D. B. Stefan and D. A. Gilbert, "Categorizing the Morbidly Obese Body Shape and Estimating Body Appearance Outcome before Weight Loss Surgery Using 3D Anthropometric Data", in Proc. of 6th Int. Conf. on 3D Body Scanning Technologies, Lugano, Switzerland, 2015, pp. 38-53, doi:10.15221/15.038.
Categorizing the Morbidly Obese Body Shape and Estimating Body Appearance Outcome before Weight Loss Surgery Using 3D Anthropometric Data
David B. STEFAN 1, David A. GILBERT 2
1 Novaptus Systems Inc., Chesapeake, VA, USA;
2 The Hague Plastic and Cosmetic Surgery Center, Norfolk, VA, USA
Background. Categorizing the physical shape of the morbidly obese has been an inexact science. Surgeons can readily identify extreme shapes such as "android" or "gynecoid" but will have various opinions as to the shape of the individual that presents between these two extremes. Yet the physical shape of the patient is often an indicator as to the potential difficulty of the pending surgery. Using linear, circumferential, volume and surface area data provided by scanning morbidly obese individuals, a set of mathematical equations has been developed that classifies their primary shape and their shape tendency. With some exceptions, it has been found that these shape indicators remain consistent throughout the massive weight loss experience. This finding, combined with longitudinal data collected by scanning, aggregating and de-identifying thousands of surgical weight loss individuals allows the capability to estimate body appearance outcome prior to actual weight loss surgery, thus providing a realistic motivational tool to the pre-operative surgical candidate.
Methods. 1000 bariatric surgery candidates were scanned using a commercial 3D scanning device. The body image produced was measured using embedded measurement tools. Measurements included linear, circumferential, volume and surface area information. Torso height was determined, as was the height of the maximum circumference of the torso. The mid-point height of the torso was also determined. Ratios were developed that used this information to create a Shape Descriptor Scale. The Shape Descriptor Scale defines the shape of the bariatric individual, as well as the tendency of their shape. Individuals were scanned periodically after surgery and their Shape Descriptors calculated. Circumferential measurement, surface area and volume changes were normalized to excess weight lost during the period between scans. Predictive models were developed based on the standard 75% excess weight loss expected in one year after bypass or sleeve weight loss surgery.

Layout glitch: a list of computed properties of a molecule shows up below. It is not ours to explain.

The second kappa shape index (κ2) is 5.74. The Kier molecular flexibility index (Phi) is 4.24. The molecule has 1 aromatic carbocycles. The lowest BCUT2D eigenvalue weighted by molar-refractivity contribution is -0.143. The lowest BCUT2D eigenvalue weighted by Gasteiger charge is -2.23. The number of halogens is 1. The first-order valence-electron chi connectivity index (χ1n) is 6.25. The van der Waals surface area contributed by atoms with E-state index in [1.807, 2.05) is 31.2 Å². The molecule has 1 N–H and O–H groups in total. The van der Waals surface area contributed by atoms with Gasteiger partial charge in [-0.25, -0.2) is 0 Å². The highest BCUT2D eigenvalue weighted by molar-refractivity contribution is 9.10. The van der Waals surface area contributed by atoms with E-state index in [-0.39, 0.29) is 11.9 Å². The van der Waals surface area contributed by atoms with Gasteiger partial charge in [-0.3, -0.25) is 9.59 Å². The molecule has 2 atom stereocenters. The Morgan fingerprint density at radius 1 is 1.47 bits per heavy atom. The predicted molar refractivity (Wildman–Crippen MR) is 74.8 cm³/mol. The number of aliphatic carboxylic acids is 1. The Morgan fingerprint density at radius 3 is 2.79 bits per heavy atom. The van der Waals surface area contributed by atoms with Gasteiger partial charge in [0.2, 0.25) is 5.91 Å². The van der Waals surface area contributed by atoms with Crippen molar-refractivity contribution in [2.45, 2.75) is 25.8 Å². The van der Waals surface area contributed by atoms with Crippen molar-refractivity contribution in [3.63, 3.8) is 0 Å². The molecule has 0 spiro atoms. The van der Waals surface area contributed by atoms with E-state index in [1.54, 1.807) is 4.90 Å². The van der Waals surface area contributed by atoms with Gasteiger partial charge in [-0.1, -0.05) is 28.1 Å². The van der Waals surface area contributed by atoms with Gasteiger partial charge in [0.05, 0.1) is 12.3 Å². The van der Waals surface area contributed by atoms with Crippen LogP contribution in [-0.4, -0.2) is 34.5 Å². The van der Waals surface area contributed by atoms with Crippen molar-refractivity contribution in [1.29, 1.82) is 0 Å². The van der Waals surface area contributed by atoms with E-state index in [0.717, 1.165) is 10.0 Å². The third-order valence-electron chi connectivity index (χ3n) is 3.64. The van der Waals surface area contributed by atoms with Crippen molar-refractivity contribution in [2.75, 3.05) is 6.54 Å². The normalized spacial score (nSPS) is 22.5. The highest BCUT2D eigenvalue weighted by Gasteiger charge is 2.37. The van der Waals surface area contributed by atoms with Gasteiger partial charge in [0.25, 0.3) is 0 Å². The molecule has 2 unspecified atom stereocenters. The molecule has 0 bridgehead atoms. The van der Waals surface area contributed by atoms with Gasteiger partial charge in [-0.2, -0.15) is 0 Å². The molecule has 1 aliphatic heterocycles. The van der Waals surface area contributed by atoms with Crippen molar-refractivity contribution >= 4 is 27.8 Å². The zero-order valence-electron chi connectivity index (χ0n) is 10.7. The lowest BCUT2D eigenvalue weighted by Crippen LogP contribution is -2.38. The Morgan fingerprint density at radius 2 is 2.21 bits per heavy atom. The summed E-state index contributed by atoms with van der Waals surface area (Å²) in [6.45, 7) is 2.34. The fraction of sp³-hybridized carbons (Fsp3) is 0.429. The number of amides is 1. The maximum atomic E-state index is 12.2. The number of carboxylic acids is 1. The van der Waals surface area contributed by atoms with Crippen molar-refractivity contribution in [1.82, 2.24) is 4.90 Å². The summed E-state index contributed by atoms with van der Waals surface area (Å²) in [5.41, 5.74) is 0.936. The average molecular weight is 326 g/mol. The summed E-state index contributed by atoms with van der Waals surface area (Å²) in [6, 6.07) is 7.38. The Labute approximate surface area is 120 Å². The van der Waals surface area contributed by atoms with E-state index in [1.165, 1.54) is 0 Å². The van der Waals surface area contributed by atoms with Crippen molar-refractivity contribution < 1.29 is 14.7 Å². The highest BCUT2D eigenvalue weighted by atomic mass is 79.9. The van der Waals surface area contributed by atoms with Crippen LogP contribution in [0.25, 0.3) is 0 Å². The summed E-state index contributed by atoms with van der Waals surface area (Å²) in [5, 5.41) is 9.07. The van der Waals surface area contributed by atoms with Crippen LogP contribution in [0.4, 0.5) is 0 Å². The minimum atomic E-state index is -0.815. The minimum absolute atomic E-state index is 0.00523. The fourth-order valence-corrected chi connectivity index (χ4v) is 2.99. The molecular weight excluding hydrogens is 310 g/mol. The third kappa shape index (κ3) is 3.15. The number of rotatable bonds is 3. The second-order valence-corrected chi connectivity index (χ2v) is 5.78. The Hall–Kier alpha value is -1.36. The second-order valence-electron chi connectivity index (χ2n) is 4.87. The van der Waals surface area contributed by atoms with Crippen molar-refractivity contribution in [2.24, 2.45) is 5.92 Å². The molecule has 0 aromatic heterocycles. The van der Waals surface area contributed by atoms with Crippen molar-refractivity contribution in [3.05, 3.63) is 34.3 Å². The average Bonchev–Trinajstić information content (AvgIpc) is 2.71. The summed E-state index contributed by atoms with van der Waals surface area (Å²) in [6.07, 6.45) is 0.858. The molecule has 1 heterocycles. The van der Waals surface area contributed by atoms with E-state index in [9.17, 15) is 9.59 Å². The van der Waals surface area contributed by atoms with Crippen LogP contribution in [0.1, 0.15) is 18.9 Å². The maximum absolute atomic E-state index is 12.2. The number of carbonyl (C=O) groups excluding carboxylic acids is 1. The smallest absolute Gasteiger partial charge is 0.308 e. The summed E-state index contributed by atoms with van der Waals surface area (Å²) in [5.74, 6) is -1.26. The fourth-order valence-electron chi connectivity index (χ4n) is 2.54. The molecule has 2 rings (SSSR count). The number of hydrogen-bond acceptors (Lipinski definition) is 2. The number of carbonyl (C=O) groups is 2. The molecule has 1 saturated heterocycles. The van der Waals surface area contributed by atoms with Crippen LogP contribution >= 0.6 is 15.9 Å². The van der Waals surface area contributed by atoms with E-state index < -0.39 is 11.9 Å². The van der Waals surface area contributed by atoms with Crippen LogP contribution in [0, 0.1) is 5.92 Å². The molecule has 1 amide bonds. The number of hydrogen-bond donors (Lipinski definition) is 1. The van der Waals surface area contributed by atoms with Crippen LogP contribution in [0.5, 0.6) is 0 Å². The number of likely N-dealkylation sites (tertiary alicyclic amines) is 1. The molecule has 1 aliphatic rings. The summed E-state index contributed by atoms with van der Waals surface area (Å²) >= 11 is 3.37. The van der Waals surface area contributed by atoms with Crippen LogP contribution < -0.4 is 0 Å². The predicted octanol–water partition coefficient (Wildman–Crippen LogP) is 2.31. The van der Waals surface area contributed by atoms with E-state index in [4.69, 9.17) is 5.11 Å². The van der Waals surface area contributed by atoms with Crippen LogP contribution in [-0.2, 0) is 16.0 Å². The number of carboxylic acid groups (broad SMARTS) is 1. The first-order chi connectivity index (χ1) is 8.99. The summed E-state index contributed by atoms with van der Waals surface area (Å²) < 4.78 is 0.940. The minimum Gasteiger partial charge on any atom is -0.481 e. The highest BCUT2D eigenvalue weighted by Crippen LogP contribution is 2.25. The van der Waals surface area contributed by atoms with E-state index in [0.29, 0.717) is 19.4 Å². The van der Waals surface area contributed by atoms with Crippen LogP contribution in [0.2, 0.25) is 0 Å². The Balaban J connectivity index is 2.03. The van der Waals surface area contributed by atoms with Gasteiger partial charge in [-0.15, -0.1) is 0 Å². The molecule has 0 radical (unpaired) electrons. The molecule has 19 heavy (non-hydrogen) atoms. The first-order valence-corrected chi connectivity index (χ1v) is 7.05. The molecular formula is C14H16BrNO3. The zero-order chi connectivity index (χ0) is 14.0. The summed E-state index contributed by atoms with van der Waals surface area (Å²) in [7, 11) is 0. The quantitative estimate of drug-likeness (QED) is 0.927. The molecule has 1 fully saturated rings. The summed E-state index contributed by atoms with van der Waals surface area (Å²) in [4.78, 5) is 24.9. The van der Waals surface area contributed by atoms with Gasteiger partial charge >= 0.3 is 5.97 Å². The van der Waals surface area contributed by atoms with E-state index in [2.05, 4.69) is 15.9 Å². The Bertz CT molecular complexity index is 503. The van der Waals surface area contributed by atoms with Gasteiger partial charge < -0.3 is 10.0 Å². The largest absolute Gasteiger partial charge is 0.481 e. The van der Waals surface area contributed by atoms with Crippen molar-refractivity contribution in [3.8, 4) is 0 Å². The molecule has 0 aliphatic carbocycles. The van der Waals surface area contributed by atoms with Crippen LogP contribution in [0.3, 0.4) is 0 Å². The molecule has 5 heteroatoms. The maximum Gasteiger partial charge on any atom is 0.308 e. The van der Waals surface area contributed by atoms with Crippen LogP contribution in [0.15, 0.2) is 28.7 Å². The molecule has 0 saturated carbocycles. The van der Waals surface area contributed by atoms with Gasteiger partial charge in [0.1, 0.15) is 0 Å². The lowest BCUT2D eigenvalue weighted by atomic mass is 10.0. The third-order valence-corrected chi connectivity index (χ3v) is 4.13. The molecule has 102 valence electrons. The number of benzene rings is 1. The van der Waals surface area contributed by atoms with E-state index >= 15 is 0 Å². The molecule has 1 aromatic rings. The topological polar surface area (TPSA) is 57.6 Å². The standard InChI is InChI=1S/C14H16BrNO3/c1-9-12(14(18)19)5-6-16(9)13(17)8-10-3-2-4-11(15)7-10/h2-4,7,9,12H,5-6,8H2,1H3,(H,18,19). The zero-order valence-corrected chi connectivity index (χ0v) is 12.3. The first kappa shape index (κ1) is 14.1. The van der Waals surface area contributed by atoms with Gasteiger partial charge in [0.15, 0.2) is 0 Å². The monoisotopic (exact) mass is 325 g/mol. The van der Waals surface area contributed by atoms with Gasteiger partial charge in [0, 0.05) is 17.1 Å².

Results. Categorizing the morbidly obese shape numerically using this technique is repeatable and not subject to various opinion. Those classified as android have a tendency to be more difficult and lengthier surgeries. Most of the morbidly obese, with some exceptions, appear to have the same numerical shape descriptors even after massive weight loss. This allows the ability to create a realistic predictive model of how the morbidly obese individual would appear at various intervals along the weight loss curve and at the end of the expected excess weight loss.
Conclusion. The development of the Shape Descriptor Scale and associated algorithms were made possible by the insight gained from having surface area and volume data along with heights of certain measurements. This information was created by 3D booth scanning, and combined in such a way to not only determine the shape of the morbidly obese, but also to use these shape characteristics along with other multidimensional data provided by the scanner and the individual's weight at the time of the scan to develop statistically accurate predictive weight loss models.
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